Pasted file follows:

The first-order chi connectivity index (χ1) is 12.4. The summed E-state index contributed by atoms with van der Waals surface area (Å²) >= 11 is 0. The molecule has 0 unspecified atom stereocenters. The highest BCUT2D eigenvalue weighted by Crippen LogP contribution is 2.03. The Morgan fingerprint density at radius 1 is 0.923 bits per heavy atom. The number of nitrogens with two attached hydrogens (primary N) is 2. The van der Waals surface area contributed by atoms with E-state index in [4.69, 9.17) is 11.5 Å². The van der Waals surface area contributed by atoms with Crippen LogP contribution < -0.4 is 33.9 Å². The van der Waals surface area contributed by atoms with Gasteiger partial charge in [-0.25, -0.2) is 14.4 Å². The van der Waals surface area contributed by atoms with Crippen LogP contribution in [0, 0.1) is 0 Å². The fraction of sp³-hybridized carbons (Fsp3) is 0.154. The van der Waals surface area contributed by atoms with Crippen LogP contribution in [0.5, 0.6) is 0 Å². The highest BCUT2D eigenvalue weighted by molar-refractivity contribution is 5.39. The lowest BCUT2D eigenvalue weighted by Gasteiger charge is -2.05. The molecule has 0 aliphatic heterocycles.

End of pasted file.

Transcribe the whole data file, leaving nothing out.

The first-order chi connectivity index (χ1) is 12.4. The summed E-state index contributed by atoms with van der Waals surface area (Å²) >= 11 is 0. The molecule has 0 unspecified atom stereocenters. The highest BCUT2D eigenvalue weighted by Crippen LogP contribution is 2.03. The Morgan fingerprint density at radius 1 is 0.923 bits per heavy atom. The number of nitrogens with two attached hydrogens (primary N) is 2. The van der Waals surface area contributed by atoms with E-state index in [4.69, 9.17) is 11.5 Å². The van der Waals surface area contributed by atoms with Crippen LogP contribution < -0.4 is 33.9 Å². The van der Waals surface area contributed by atoms with Gasteiger partial charge in [-0.25, -0.2) is 14.4 Å². The van der Waals surface area contributed by atoms with Crippen LogP contribution in [0, 0.1) is 0 Å². The fraction of sp³-hybridized carbons (Fsp3) is 0.154. The van der Waals surface area contributed by atoms with Crippen LogP contribution in [0.5, 0.6) is 0 Å². The highest BCUT2D eigenvalue weighted by molar-refractivity contribution is 5.39. The lowest BCUT2D eigenvalue weighted by Gasteiger charge is -2.05. The molecule has 0 aliphatic heterocycles.